(A short story by Ned B. Johnson)
Louis Cabrillo was a world class slob and proud of it. He had spent his entire adult life perfecting the art of slovenliness and his time had not been wasted. He had never owned a vacuum cleaner, nor mop, nor broom. His uninterrupted years of bachelorhood had allowed him to practice diligently the art of untidiness and he devoted himself to that task with the ardent enthusiasm of a child at play. While he did make occasional contributions to the cause of cleanliness–after all, even he had his limits–they were minimal; he almost invariably carried out the garbage within a few days after it began to irritate his nostrils and washed dirty dishes fairly soon after he had run out of clean ones. Other than that, his record was spotless.
There were many advantages to this lifestyle, according to Louie. Being a solitary man by temperament, he eschewed visitors whenever possible. This was not difficult when one lived in the kind of filth and squalor that permeated Chez Louis. If they were persistent enough, he even allowed the odd person to visit, resting safely in the knowledge that, having seen (and smelled) his domicile, they would not insist on a return engagement.
Only once had a burglar broken a window and entered his home. The footprints in the living room dust cover showed that the intruder had taken only a few steps before stopping. The exaggerated length of the steps returning to the broken window revealed the haste of his retreat. Upon returning home, Louie laughed as he read this account of the break-in. His only regret was that he hadn’t been there watching from the shadows. He would have given anything to have seen the expression of revulsion on the would-be thief’s face as he scanned the surroundings with his flashlight. This image so amused Louie that he didn’t even mind paying to have the window replaced. He really would have to get around to sweeping up the remaining shards of glass some day, as soon as he got a broom.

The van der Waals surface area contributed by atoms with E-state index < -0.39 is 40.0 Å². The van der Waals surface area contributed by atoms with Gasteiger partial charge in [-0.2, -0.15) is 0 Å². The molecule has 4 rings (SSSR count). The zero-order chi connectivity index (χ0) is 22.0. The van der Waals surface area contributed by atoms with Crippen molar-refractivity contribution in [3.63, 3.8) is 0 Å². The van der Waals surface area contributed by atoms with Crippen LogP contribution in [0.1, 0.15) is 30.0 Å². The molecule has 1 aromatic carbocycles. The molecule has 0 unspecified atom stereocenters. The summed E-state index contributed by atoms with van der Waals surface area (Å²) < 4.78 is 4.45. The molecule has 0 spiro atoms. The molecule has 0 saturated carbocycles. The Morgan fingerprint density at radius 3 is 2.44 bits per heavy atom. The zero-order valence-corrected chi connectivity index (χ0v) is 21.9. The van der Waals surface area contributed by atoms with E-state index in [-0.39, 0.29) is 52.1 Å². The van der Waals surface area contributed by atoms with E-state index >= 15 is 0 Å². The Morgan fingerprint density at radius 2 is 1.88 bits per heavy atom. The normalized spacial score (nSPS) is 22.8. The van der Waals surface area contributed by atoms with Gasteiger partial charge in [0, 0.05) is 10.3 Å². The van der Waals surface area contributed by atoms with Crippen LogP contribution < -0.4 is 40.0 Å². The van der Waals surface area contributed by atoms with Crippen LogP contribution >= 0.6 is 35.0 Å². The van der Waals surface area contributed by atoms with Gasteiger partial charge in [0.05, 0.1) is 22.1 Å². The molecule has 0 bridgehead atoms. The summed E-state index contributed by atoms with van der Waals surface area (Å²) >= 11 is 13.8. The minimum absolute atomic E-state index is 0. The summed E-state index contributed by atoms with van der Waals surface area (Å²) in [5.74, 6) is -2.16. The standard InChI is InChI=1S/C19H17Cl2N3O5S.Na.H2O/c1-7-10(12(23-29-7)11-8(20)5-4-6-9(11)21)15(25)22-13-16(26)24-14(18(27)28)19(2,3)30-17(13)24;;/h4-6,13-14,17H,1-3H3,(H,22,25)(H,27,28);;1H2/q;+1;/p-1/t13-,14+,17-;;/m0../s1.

The irony of his domestic delinquency was that he was by profession a janitor. Certain details of Louie’s formative years may be helpful in resolving this paradox. He was raised by a grandmother who gave new meaning to the terms obsessive and compulsive. In the decade before her death, when Louie was 18, failing health forced her to rely on her grandson to express her compulsiveness. During that entire decade, she hounded Louie relentlessly about all manner of cleaning duties. Her perfectionism being without bound, Louie graduated Magna Cum Laundry from her private school of household drudgery. He was her finest and only student.
Louie, on the other hand, endured her constant badgering for only two reasons: when he was younger, he was afraid she would put him out on the streets if he did not do precisely as she wished, a not entirely unwarranted fear; later, as her health gradually deteriorated, he came to realize that she would not last forever and that when she finally went to her eternal reward (which he sincerely hoped would be spent in a celestial land fill) she would leave her only surviving relative, one Louis B. Cabrillo, all her earthly possessions. He was never quite certain just how much that was, but he was sure it was plenty. After all, his grandfather had left her a comfortable home completely paid for and she never seemed to want for cash. And then, of course, there was her porcelain collection which he had discovered, quite by accident one day, was insured for over $100,000.
Yes, Louie was confident that when the old mop-monger finally punched out, he would be sitting pretty. Once he even considered giving her a little boost but realized, much to his surprise, that he was actually quite fond of the old girl in spite of himself. After all, when he was abandoned by his mother after his father died, no one else had offered to take him in, and he was still grateful to her for interceding on his behalf, thus sparing him many hideous years in orphanages and foster homes. He had decided to just put up with her for as long as it took. It was certain to be worth it.
Well, you can imagine his dismay when, after waiting so long and at such a price, she left him only the house and furnishings but bequeathed the prized porcelain collection to the A.S.P.C.A. for research into feline AIDS (no case of which had ever been reported). Immediately after the reading of the will he pawned a number of items, including all five vacuum cleaners, to finance a week long Tokay orgy.
In the years since then, he had reveled in the utter absence of anything that resembled household maintenance. It was his way of getting even with her. Actually, he would have preferred to live in a modicum of orderliness but he just couldn’t bring himself to lift a finger. Not in this house. He had long since decided that if it ever got so bad he simply couldn’t stand it, he would just sell the house and move on.